Sen. Jake Garn, R-Utah, on Tuesday introduced a bill to consolidate Salt Lake land holdings in the watershed canyons east and north of the city.

The measure would authorize a nearly 9,000-acre land swap between Salt Lake City and the U.S. Forest Service along City Creek, Red Butte, Emigration and Parleys canyons.Mayor Palmer DePaulis lobbied hard for the bill when he was in Washington for a mayor's meeting 10 days ago. Rep. Wayne Owens, D-Utah, has said he plans to introduce a similar bill in the House.

The Garn bill, co-sponsored by Sen. Orrin Hatch, R-Utah, would transfer 8,935 acres of city land to the Forest Service in exchange for 8,950 acres now in Wasatch National Forest.

The swap would be a "mini-Bold" plan, similar in principle to former Gov. Scott Matheson's proposal to swap State and federal lands to eliminate the checkerboard pattern of state school lands scattered across the Utah map. The Garn plan would eliminate the checkerboard land ownership pattern of U.S. and city land in the canyons, which are important as a watershed to the city.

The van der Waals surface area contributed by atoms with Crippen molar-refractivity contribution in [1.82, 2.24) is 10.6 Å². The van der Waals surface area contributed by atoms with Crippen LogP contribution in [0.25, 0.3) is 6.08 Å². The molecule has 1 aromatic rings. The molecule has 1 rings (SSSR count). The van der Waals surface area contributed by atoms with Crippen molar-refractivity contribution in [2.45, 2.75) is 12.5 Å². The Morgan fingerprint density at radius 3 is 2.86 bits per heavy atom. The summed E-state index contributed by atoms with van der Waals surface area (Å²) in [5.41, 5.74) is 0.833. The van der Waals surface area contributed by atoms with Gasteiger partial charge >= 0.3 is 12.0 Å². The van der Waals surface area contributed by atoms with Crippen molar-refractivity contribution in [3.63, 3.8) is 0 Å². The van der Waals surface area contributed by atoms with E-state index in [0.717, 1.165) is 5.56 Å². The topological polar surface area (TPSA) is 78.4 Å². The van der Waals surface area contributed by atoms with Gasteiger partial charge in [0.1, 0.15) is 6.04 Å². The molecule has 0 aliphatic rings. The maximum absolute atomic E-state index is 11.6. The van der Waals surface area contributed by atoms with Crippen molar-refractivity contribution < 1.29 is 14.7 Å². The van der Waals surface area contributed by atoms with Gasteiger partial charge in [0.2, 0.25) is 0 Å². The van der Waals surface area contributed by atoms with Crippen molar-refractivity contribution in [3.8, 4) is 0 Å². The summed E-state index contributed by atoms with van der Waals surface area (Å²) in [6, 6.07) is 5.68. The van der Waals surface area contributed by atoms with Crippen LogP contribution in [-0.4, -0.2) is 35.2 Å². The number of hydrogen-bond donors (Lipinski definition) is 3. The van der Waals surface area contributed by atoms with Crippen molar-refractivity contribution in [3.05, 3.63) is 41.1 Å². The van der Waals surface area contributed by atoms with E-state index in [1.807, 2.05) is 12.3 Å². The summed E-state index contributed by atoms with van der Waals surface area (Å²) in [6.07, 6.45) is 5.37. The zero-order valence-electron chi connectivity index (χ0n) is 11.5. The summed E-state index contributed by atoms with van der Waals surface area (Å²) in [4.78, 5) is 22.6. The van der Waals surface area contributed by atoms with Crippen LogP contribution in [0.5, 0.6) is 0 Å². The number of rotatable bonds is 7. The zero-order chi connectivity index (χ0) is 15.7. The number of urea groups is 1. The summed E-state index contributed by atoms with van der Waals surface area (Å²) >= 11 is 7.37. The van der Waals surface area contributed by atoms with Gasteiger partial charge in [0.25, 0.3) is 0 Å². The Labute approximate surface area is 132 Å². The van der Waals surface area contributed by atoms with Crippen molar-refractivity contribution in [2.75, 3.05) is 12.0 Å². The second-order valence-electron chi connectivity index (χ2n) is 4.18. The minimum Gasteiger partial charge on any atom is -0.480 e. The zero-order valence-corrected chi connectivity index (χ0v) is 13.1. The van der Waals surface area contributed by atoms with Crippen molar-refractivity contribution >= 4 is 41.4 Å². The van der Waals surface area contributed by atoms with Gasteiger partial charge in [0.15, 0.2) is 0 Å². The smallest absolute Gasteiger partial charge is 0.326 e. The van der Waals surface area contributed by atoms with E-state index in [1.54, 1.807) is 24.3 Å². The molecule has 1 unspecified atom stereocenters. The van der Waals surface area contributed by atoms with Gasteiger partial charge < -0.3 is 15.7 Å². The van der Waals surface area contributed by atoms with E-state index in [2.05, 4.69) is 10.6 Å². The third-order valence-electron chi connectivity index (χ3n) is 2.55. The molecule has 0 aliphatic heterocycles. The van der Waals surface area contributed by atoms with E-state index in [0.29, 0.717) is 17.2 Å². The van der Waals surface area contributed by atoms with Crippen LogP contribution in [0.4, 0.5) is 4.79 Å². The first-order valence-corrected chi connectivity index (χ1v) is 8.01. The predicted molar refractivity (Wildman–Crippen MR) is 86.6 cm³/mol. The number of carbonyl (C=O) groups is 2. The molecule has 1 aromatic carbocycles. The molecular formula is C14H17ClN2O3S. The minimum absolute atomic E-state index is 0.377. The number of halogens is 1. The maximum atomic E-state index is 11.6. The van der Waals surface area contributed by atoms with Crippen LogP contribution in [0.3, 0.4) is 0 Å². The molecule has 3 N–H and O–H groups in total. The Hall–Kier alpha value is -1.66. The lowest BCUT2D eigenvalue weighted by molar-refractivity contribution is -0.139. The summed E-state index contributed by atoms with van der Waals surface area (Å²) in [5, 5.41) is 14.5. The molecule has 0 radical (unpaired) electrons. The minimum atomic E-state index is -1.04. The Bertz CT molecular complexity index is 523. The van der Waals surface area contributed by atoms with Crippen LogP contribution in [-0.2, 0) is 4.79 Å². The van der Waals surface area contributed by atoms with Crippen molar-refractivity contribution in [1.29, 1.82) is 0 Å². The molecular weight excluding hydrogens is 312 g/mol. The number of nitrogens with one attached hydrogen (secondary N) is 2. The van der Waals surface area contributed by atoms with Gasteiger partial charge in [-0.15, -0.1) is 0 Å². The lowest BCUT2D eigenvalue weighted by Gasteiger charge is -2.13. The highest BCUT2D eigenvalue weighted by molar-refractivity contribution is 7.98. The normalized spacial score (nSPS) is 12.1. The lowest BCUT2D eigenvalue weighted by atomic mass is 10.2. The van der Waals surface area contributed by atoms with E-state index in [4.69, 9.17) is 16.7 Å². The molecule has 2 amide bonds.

Existing private mineral rights, established on the federal lands prior to 1914 would remain under federal jurisdiction. A 1914 law eliminated further mining on U.S. lands in the area.

The state anti-degradation policy, which protects watersheds, would remain in effect, Garn said.

Garn, a former Salt Lake water commissioner, has been particularly solicitous of the city's watersheds since he came to Congress. He sponsored a 1987 land trade in Little Cottonwood Canyon under which the Trust for Public Lands bought private acreage and traded it to the Forest Service to preserve the watershed.

The Garn bill would exempt the swap from the National Environmental Policy Act and would require no Environmental Impact Statement to carry out the trade. Neither would it require the establishment of value of the lands to be traded. A Garn spokesman said the City estimated the mineral values in the area to be "minimal."